While they weren’t huge sellers when new, the Aprilia RSV Mille represents one of the best bargains in the sportbike world right now, sort of a “thinking-man’s Italian V-twin.” Which is a much more flattering thing to say about a bike than, “Wow, that thing is pretty odd-looking.” Although, as I’ve said before, these things have really grown on me, and they certainly look the part: there’s no mistaking that this bike means business, all stealth-fighter planes and angles, with interesting details wherever you look, including the Mickey Mouse headlamp. Seriously, once you’ve noticed that little detail, you can never unsee it…
When they decided to create a bike to compete against Ducati on track and in showrooms, Aprilia stuck with what they knew: a stiff and very beautifully-designed aluminum beam frame that looks very similar to the one in their proven RS250. Bodywork is an acquired taste, but very aggressive and functional: Aprilia deviated from the Ducati Paradigm by creating a serious sportbike with humane ergonomics.
But they also deviated from accepted sport v-twin convention by using a 998cc Rotax-designed v-twin that wasn’t 90°. Until the RSV, just about every sports v-twin used a 90° configuration for smooth running at higher rpm. But 90° twins are difficult to package when mounted transversely like in a Ducati or Suzuki. Ducati’s L-twin is very long and hard to fit into an appropriately short-wheelbase bike. Rotated backward, as in the Suzuki, and there’s little room for a functional rear suspension.
So Aprilia’s twin was a 60° unit to allow optimal positioning within the chassis, while twin balance shafts took care of the smoothness. It’s still a bit less refined than the aforementioned engines, but is plenty revvy, makes competitive power, and is extremely reliable as a bonus, with owners reporting very few problems, even as the miles accumulate.
The R version of the bike seen here included very choice Öhlins suspension at the front and back, along with a steering damper, forged wheels, and the expected smattering of carbon fiber bits.
From the original eBay listing: 2000 Aprilia RSV Mille R for Sale
Selling the best sport bike I’ve ever owned. This 2000 Aprilia RSV Mille R was the first unit that arrived at Pro Italia in 2000, and in my opinion is the finest design of the big displacement Aprilia four strokes ever made. Clean lines, narrow GP style body, very comfortable riding position, elegant round blinkers and bullet ferrari style tail lights, with no nonsense graphics and very tidy engineering of every last part. The rotax motor core and Aprilia heads make the most solid and torque-oriented motor I have ever enjoyed in a sport bike. The handling is perfectly balanced and the bike changes direction with incredible ease.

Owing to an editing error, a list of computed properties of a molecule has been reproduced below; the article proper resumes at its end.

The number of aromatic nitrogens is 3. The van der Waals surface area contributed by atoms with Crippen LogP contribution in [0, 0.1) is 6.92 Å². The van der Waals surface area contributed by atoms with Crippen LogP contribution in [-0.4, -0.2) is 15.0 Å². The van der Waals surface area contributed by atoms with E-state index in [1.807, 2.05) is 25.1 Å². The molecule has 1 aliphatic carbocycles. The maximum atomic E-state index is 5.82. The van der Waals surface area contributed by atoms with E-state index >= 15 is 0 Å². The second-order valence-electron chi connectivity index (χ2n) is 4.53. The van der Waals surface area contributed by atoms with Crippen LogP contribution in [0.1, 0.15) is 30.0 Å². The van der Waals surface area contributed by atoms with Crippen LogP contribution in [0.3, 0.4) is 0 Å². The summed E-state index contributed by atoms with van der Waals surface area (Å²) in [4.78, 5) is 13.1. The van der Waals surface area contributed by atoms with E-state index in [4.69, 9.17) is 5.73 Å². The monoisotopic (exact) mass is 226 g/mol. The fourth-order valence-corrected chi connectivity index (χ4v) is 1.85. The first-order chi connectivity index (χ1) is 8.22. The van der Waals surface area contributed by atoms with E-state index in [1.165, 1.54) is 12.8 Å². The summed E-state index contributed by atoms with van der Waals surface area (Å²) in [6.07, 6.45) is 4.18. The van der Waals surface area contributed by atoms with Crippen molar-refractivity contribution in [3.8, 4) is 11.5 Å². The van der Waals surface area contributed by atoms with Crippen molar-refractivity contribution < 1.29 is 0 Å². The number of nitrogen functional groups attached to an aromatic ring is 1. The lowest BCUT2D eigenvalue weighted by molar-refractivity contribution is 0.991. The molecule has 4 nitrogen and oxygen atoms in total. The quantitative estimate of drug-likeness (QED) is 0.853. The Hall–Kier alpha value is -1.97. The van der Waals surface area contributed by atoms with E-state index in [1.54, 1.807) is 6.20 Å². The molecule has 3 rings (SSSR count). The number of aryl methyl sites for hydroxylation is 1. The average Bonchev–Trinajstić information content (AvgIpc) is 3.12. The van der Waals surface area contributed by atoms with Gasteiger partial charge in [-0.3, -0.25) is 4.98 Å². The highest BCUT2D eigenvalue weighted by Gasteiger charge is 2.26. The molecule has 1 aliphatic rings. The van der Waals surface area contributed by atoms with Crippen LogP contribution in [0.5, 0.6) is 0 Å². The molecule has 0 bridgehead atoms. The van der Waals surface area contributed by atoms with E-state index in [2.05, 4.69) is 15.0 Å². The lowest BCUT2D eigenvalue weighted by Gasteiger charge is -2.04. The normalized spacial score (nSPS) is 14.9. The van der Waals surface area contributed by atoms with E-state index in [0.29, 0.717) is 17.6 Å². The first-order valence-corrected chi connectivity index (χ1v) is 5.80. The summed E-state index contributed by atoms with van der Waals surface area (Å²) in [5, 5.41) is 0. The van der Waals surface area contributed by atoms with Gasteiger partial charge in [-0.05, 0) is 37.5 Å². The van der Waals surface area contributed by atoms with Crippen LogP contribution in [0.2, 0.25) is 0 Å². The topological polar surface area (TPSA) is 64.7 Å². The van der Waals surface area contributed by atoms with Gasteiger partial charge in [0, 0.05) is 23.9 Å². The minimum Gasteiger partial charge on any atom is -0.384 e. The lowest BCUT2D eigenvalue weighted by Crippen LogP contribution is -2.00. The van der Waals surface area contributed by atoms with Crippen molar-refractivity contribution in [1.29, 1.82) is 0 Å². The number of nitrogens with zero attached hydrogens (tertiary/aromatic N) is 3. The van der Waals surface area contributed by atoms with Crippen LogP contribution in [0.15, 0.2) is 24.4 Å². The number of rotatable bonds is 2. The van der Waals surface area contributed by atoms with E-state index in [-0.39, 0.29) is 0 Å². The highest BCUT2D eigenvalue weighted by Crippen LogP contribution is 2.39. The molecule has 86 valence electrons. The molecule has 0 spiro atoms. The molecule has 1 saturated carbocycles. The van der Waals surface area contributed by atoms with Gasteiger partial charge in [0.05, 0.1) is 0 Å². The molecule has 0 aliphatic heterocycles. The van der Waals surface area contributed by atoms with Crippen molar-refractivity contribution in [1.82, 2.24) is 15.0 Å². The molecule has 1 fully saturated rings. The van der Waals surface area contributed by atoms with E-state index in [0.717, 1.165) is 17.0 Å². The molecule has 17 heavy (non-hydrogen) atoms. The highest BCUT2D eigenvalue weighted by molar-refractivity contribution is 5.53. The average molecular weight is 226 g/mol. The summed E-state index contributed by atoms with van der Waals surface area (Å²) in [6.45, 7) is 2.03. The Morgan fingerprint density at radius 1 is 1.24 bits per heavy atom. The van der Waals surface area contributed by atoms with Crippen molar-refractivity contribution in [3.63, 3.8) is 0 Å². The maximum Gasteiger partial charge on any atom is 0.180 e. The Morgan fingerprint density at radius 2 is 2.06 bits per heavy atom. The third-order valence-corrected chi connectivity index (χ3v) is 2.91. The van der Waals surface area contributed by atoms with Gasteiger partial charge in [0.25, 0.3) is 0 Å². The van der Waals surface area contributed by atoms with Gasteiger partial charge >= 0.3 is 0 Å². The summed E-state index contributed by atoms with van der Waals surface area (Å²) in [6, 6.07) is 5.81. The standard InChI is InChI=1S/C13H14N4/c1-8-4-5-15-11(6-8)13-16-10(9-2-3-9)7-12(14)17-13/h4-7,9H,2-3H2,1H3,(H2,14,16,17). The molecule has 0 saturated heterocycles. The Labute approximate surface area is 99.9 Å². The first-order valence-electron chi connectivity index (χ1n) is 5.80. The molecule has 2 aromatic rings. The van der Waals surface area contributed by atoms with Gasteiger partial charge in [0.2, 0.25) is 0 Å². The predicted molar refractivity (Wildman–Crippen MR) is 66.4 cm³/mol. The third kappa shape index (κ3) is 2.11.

These R (racing spec) bikes were not profitable for Aprilia even with a $17,000 price tag because of the full Ohlins suspension front and rear, OZ forged wheels and other upgrades that came with the limited edition bike.
I also had the bike modified to enable two-passenger use, so the rear subframe was changed to the pillion type, and the easy to bolt on passenger peg mounts were procured and come with the bike, as do any parts that I upgraded, which include MOTO TECH fully adjustable rear-sets, matching forged adjustable brake and clutch levers, as well as the racing exhaust slip-on and high ZeroG windscreen.
There isn’t a more comfortable and better handling sport bike out there, even 15 years later.
The bike was just fully serviced at Pro Italia where it received new injectors (just tired from non-use). Rubber is also quite fresh Pirelli Corsas with just one ride on them. I have always considered I would keep this bike forever, but I have so many now that I am not using it at all. It has enjoyed the last many years in the garage parked in between a Ducati Paul Smart and a 1973 Moto Guzzi V7 Sport.
I like that little humble-brag at the end there. Yeah, very nice: you have exquisite taste and lots of money, although I think I’d be selling the Paul Smart and keeping the Mille as a canyon carver or track bike: the SportClassics are great motorcycles, but maybe not as focused as the RSV and certainly not as fast in a straight line.
The RSV is a great package, but part of what makes them so appealing right now is their low price. This one’s opening bid is $6,000 with no takers as yet. It’s in very nice, well-maintained shape, and the R version is suitably collectible, but I think at this point in time the seller’s being just a bit ambitious: bottom-feeder sportbikers looking for a bargain know that you can find nice examples for less, and aren’t too bothered about higher miles found on less expensive bikes, since the Rotax motor is about as close as you can get to Japanese reliability in an Italian twin.